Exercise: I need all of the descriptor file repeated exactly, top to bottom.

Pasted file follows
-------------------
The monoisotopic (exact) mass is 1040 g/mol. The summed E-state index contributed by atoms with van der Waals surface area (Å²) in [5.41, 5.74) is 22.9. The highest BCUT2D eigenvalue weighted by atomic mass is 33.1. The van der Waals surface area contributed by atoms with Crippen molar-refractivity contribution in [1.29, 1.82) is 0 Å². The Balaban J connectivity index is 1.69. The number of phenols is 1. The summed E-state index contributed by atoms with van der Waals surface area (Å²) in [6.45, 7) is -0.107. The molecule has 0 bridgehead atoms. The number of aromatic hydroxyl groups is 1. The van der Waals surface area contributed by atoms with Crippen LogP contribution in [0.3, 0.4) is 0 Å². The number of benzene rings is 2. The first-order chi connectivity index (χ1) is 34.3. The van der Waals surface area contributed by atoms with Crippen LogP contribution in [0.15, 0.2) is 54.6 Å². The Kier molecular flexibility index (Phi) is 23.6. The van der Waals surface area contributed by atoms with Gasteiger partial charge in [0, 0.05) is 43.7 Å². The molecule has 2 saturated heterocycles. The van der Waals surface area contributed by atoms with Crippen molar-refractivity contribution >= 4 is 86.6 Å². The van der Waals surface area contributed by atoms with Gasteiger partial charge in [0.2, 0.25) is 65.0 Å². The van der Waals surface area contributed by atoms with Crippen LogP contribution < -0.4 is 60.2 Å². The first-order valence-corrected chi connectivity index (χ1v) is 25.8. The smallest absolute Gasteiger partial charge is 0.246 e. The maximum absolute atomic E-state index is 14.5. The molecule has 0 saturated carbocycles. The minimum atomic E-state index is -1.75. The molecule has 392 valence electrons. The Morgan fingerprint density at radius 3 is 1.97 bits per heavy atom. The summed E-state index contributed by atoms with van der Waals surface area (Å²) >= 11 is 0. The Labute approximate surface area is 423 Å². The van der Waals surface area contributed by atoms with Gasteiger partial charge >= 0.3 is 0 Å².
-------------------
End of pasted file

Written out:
The monoisotopic (exact) mass is 1040 g/mol. The summed E-state index contributed by atoms with van der Waals surface area (Å²) in [5.41, 5.74) is 22.9. The highest BCUT2D eigenvalue weighted by atomic mass is 33.1. The van der Waals surface area contributed by atoms with Crippen molar-refractivity contribution in [1.29, 1.82) is 0 Å². The Balaban J connectivity index is 1.69. The number of phenols is 1. The summed E-state index contributed by atoms with van der Waals surface area (Å²) in [6.45, 7) is -0.107. The molecule has 0 bridgehead atoms. The number of aromatic hydroxyl groups is 1. The van der Waals surface area contributed by atoms with Crippen LogP contribution in [0.3, 0.4) is 0 Å². The number of benzene rings is 2. The first-order chi connectivity index (χ1) is 34.3. The van der Waals surface area contributed by atoms with Crippen LogP contribution in [0.15, 0.2) is 54.6 Å². The Kier molecular flexibility index (Phi) is 23.6. The van der Waals surface area contributed by atoms with Gasteiger partial charge in [0, 0.05) is 43.7 Å². The molecule has 2 saturated heterocycles. The van der Waals surface area contributed by atoms with Crippen molar-refractivity contribution >= 4 is 86.6 Å². The van der Waals surface area contributed by atoms with Gasteiger partial charge in [0.2, 0.25) is 65.0 Å². The van der Waals surface area contributed by atoms with Crippen LogP contribution < -0.4 is 60.2 Å². The first-order valence-corrected chi connectivity index (χ1v) is 25.8. The smallest absolute Gasteiger partial charge is 0.246 e. The maximum absolute atomic E-state index is 14.5. The molecule has 0 saturated carbocycles. The minimum atomic E-state index is -1.75. The molecule has 392 valence electrons. The Morgan fingerprint density at radius 3 is 1.97 bits per heavy atom. The summed E-state index contributed by atoms with van der Waals surface area (Å²) >= 11 is 0. The Labute approximate surface area is 423 Å². The van der Waals surface area contributed by atoms with Gasteiger partial charge >= 0.3 is 0 Å².